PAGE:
I stitched two of these between January and October 1986, one for my mother and one for Senior-Sister-In-Law, and once I had turned them into cushions I was on the hunt for my next project.

Friday, 14 September 2018

Travel Broadens the mind

And the soles of the feet.

We like to walk. When we were in Washington we walked the length of the National Mall and visited almost all the memorials. That's one awesome space.

I was deeply impressed by the scale of the  WWII memorial and the perfect simplicity of the Vietnam memorial wall, but the Korean War memorial with its statues of an exhausted looking patrol and the ghostly figures on the wall demanded that the passer by stop and think.

Looking round, I wasn't the only one drawn to ponder on its significance and meaning.

Another day we walked from our hotel to the National Cathedral (in a rain storm). I can't say that all the stained glass windows were to my taste but there were some stunners. I particularly liked the Space Exploration window. Lots of embroidered kneelers in the various chapels and well worth the visit. The d├ęcor was a little too "Spikey High" for my Presbyterian tastes, but beautiful from an artistic perspective. We couldn't see Darth Vader for the rain but we did discover the cafeteria.
And on the way back it rained on us again!

But we were there for seminar and there were classes to attend. I had three fascinating days in Jo Ippolito Christensen's classes and I started to learn a new skill- whitework - with Sandi Cormaci-Boles. It's called "Passionate Pineapple", and every now and then I'll share a picture of my progress.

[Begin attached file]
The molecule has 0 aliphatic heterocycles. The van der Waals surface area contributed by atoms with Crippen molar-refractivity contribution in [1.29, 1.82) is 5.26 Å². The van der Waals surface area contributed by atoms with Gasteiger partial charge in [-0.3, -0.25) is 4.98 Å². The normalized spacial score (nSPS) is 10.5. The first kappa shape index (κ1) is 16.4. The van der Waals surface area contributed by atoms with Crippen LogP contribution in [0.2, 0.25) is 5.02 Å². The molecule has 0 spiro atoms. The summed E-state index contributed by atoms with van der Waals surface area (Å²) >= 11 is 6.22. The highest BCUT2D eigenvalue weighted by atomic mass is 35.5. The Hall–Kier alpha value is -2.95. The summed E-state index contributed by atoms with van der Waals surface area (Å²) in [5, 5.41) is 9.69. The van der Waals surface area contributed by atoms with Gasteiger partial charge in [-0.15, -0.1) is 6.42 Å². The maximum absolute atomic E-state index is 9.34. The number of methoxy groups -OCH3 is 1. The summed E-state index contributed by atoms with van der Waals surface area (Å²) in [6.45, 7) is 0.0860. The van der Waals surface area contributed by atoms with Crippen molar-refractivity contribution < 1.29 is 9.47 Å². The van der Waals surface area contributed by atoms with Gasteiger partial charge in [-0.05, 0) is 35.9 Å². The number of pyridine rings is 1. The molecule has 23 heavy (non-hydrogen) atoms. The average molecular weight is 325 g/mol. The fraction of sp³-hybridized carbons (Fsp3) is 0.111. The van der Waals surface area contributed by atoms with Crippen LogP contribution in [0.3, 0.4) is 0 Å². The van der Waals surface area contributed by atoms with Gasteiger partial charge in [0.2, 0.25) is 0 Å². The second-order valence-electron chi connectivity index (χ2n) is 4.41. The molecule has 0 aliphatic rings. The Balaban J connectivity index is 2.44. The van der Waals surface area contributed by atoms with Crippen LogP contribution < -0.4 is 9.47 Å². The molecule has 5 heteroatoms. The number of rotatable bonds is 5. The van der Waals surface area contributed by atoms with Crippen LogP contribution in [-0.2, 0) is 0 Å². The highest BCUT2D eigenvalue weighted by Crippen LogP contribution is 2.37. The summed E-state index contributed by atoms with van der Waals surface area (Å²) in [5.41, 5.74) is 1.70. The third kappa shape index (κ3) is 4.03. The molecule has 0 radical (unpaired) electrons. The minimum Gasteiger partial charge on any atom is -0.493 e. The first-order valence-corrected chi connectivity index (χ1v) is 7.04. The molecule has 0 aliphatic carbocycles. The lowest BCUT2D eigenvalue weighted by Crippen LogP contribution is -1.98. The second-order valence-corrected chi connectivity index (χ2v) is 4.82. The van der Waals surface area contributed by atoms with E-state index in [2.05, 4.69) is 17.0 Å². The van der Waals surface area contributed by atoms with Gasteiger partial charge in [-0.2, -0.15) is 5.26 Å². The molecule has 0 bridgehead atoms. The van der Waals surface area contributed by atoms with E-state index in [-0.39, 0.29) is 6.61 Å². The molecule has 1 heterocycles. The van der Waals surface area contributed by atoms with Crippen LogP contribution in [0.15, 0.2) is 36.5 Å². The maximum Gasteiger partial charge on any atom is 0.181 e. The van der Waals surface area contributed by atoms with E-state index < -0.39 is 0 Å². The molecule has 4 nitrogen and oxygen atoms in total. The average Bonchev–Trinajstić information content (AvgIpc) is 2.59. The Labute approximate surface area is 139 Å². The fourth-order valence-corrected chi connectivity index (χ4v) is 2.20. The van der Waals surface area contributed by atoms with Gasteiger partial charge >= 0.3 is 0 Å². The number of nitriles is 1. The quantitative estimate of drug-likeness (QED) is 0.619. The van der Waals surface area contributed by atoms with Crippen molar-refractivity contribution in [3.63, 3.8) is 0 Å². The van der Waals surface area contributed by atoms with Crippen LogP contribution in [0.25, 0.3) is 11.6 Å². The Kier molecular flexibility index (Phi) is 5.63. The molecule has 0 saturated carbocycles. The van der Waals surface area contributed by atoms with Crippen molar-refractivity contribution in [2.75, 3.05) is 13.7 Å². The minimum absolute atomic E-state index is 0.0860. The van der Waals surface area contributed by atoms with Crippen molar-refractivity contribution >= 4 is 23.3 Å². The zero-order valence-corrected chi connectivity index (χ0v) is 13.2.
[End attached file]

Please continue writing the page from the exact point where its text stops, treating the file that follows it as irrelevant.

If I achieve nothing else, at least I'll know how to do eyelets!

And then we flew home. There was major turbulence during flight, but I was watching Pacific Rim, Uprising so during the big fight scenes it felt like getting 4D for free. Cool!

Now, as the saying goes, 'It's back tae auld clase and cauld parritch!'

Long ago in a place far away

Hong Kong to be exact, in typhoon season.

I was there for two months during which time we had two major typhoons. You don't go out in a typhoon, believe me. I had to cross a courtyard during the eye of the storm (too long a story) and it was one of the most eerie feelings, no rain, no wind, no noise.

So what do you do when you know you are going to be stuck in your apartment for two days and you don't want to watch the rain being driven through the concrete walls? You have an embroidery party. Well my mother and her friend did. They showed me how to do what became known in our family as "Australian Cross-stitch" because her friend was Australian. I'm sure it has a dozen other names. Before then, my talents had been limited to sewing on buttons and badges at my boarding school. The gingham table cloth below was my first real attempt at embroidery. It wasn't perfect, in some places it wasn't even good, but it was fun - in a tedious, mind calming way. I still have the table cloth, it's old, it has inherited a number of stains that will never come out, but although I wasn't hooked yet it just needed someone to cast the fly and reel me in.